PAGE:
- Dr John Hunt (Chief Operating Officer - Mallon Associates International)
|Delivery Type||Delivery length / details|
|Lecture||30 x 1 Hour Lectures|
|Practical||11 x 2 Hour Practicals|
|Assessment Type||Assessment length / details||Proportion|
|Semester Assessment||Term Assessment 10 worksheets or online quizzes (to be signed of in practicals).||40%|
|Semester Exam||2 Hours Exam Period Assessment Written exam||60%|
|Supplementary Assessment||2 Hours Written Exam||60%|
|Supplementary Assessment||Resit Assessment 2000 Words Essay||40%|
On successful completion of this module students should be able to:
Describe the concept of computability and give an example of a non-computable problem.
Convert integers and rational numbers into binary representations and discuss properties of the different formats.
Manipulate logical expressions, write truth tables, discriminate between valid and invalid reasoning.
Perform matrix operations using 2 dimensional arrays.
Analyse simple algorithms and sorts and compare their efficiency.
Implement simple searches and sorts and compare their efficiency.
Be able to implement simple recursive algorithms.
Describe an important algorithm that has significant real-world impact.
The restructuring makes two significant changes. It changes the programming language from Arduino C to Java (away from CS12020 which is taught in Semester 1 towards CS12320 which is taught in parallel in Semester 2). The aim is to have strengthened students’ capabilities in Java when they enter their second year. The second change is to replace the portfolios with worksheets/quizzes. It puts more emphasis on practical skills (instead of revision) and aims at helping the students getting into programming.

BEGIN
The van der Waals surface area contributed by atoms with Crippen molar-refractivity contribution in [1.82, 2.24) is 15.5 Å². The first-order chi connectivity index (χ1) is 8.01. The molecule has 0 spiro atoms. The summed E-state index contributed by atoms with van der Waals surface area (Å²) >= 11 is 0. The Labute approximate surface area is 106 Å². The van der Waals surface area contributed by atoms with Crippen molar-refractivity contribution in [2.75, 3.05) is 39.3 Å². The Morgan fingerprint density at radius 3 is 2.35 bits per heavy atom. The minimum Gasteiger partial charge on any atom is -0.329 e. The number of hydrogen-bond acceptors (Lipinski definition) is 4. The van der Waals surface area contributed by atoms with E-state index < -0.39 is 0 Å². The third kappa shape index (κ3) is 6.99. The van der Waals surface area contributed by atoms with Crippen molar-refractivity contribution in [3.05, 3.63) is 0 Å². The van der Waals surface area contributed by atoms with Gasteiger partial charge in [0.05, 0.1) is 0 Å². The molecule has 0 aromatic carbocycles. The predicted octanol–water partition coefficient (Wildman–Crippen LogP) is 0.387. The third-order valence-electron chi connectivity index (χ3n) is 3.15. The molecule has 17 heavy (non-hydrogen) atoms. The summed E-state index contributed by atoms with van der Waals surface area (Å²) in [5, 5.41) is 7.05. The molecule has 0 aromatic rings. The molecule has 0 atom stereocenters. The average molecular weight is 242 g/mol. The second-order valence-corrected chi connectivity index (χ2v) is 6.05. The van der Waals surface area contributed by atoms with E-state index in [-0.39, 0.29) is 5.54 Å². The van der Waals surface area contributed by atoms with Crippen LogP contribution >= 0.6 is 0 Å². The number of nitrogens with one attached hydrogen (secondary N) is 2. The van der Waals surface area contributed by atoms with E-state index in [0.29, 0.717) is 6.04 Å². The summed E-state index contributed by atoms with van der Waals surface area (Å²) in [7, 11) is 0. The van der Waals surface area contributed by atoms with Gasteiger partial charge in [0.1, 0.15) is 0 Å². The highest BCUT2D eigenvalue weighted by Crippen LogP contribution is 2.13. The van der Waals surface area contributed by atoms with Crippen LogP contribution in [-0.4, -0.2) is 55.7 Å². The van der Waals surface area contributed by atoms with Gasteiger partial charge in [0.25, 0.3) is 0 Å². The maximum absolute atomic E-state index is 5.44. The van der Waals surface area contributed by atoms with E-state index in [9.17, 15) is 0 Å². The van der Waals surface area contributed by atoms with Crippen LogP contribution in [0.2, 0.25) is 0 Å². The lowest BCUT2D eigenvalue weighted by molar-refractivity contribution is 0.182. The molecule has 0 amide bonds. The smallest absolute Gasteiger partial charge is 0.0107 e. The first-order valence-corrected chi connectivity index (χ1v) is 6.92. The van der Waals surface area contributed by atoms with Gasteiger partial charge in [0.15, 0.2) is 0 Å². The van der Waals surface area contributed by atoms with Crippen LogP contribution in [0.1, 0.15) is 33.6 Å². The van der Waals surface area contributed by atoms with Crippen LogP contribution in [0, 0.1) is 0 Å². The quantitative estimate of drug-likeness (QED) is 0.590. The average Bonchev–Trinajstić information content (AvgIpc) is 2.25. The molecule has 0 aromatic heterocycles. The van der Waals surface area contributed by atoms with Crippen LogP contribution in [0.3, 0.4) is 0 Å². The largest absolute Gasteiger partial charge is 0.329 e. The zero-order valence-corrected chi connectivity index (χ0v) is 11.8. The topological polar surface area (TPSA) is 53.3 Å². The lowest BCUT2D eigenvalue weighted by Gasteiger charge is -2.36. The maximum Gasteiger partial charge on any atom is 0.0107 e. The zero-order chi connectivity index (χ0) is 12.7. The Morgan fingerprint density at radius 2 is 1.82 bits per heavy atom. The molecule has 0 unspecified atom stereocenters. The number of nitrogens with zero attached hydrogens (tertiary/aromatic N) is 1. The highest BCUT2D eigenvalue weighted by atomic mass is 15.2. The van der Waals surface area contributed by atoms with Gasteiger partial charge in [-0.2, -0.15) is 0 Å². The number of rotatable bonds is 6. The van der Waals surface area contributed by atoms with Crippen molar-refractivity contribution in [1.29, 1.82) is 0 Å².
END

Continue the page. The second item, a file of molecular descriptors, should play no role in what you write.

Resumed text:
This module provides an introduction to some aspects of theoretical computer science. It reviews fundamental mathematical concepts and illustrates how those concepts are implemented in computing contexts. Topics covered include computability, representation of numbers, fundamental Boolean logic, matrix operations, analysis of algorithms, searching and sorting, and recursion.
2. Fundamentals of Computing (representing numbers (integers; floating point); Boolean logic)
3. Matrices and arrays (2D arrays; matrix addition and multiplication)
4. Analysing algorithm complexity (asymptotic notation; worst, best, and average case)
5. Searching in a sorted array (linear, binary)
7. Recursion (binary search, sorting)
8. Highlights of computer science (e.g., data compression, Page rank)
|Skills Type||Skills details|
|Application of Number||Different binary representations of numbers.|
|Improving own Learning and Performance||Weekly assessment guides in improvement of own learning and performance.|
|Information Technology||Inherent to the subject matter.|
|Personal Development and Career planning|
|Problem solving||By means of algorithm design and analysis; also using logic; making use of appropriate representations for data (using numbers as simple example).|
|Research skills||Pointer to literature as part of the reading list; assessed only in the supplementary assessment.|
|Subject Specific Skills||As laid out in the learning outcomes.|
This module is at CQFW Level 4